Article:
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My credit score recently took a dip after I paid off my student loans recently.

When I look at the credit report via mint it shows a "not bad" rating for number of accounts opened. ("not bad" is the second worst out of 4: bad, not bad, good, excellent)

To get into the "good" range it has a range of 13+ accounts. I currently have 4 credit cards, 1 care credit account, and 1 auto loan. How could I ever get to 13 accounts? I have a good income so I could apply for more credit cards, but 4 already seems very high.

What can I do to get the highest rating in this category of account quantity?

Note: this question is only regarding the category of quantity of open accounts in a credit score rating. Every other category is maximized (except for age of credit, which all I can do for that is wait)

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    I don't have anywhere near 13 accounts and I'm above 800. What are you looking at? – quid Jun 27 '17 at 17:10
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    I would not worry terribly much about what mint thinks about my credit score and how it's calculated. Does mint show you your FICO score or just this "advice?" – quid Jun 27 '17 at 17:12
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    I'm in the same boat as quid, single-digit number of accounts and well over 800. That particular number counts very little, concentrate on other factors. – Kevin Jun 27 '17 at 17:13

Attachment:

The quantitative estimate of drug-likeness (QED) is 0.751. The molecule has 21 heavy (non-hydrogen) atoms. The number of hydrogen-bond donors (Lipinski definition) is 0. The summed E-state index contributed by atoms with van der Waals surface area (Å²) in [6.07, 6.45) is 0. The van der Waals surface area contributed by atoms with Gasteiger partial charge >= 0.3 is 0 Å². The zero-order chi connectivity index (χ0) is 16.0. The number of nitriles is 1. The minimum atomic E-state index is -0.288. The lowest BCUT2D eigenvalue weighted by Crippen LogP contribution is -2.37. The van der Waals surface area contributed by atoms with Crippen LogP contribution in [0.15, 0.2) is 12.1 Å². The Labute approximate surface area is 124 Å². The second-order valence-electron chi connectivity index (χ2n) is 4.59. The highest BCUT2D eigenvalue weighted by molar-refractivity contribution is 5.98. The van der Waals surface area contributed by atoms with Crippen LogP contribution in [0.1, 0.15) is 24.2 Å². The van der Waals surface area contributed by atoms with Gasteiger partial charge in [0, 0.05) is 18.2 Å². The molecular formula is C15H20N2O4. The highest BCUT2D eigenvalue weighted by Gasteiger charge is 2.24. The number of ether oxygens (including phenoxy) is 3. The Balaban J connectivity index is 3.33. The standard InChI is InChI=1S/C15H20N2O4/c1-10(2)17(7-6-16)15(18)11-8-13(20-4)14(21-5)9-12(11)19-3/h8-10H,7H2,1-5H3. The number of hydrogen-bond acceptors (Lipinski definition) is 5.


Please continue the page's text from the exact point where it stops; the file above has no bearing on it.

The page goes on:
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    Sounds like that is the consensus here, ...that I am over-estimating the impact of this to my score, and also over-estimating the standard quantity of accounts – James Wierzba Jun 27 '17 at 17:45
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    I think you are also trying too hard to "maximize" your credit score. Anything over 740 is generally considered low-risk, and incremental steps above that will very likely not have ANT effect on your personal finances. Pay off your bills, use as LITTLE debt as possible, and your credit score will take care of itself. – D Stanley Jun 27 '17 at 18:28
75

First, you need to be aware that the credit score reported by Mint is Equifax Credit Score. Equifax Credit Score, like FICO, Vantagescore, and others, is based on a proprietary formula that is not publicly available. Every score is calculated with a different formula, and can vary from each other widely. Lenders almost exclusively only use FICO scores, so the score number you have is likely different than the score lenders will use.